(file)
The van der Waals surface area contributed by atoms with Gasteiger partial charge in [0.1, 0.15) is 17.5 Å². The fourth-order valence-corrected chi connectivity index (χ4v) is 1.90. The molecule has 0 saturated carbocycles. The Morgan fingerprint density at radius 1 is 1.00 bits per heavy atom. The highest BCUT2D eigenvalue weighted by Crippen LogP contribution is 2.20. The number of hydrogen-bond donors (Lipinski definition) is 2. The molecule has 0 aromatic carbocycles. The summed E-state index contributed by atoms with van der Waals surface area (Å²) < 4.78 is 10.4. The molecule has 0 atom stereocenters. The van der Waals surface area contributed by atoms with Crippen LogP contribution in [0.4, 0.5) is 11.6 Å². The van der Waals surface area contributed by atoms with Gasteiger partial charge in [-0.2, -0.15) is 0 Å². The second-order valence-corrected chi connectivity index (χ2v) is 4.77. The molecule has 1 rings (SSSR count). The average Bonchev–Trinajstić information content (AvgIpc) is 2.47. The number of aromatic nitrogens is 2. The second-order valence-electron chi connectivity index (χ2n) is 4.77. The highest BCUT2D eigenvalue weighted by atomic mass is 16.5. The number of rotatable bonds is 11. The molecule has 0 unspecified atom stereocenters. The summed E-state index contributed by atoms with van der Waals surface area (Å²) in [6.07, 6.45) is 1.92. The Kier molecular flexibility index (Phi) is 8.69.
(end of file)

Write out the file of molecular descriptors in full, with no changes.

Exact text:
The van der Waals surface area contributed by atoms with Gasteiger partial charge in [0.1, 0.15) is 17.5 Å². The fourth-order valence-corrected chi connectivity index (χ4v) is 1.90. The molecule has 0 saturated carbocycles. The Morgan fingerprint density at radius 1 is 1.00 bits per heavy atom. The highest BCUT2D eigenvalue weighted by Crippen LogP contribution is 2.20. The number of hydrogen-bond donors (Lipinski definition) is 2. The molecule has 0 aromatic carbocycles. The summed E-state index contributed by atoms with van der Waals surface area (Å²) < 4.78 is 10.4. The molecule has 0 atom stereocenters. The van der Waals surface area contributed by atoms with Crippen LogP contribution in [0.4, 0.5) is 11.6 Å². The van der Waals surface area contributed by atoms with Gasteiger partial charge in [-0.2, -0.15) is 0 Å². The second-order valence-corrected chi connectivity index (χ2v) is 4.77. The molecule has 1 rings (SSSR count). The average Bonchev–Trinajstić information content (AvgIpc) is 2.47. The number of aromatic nitrogens is 2. The second-order valence-electron chi connectivity index (χ2n) is 4.77. The highest BCUT2D eigenvalue weighted by atomic mass is 16.5. The number of rotatable bonds is 11. The molecule has 0 unspecified atom stereocenters. The summed E-state index contributed by atoms with van der Waals surface area (Å²) in [6.07, 6.45) is 1.92. The Kier molecular flexibility index (Phi) is 8.69.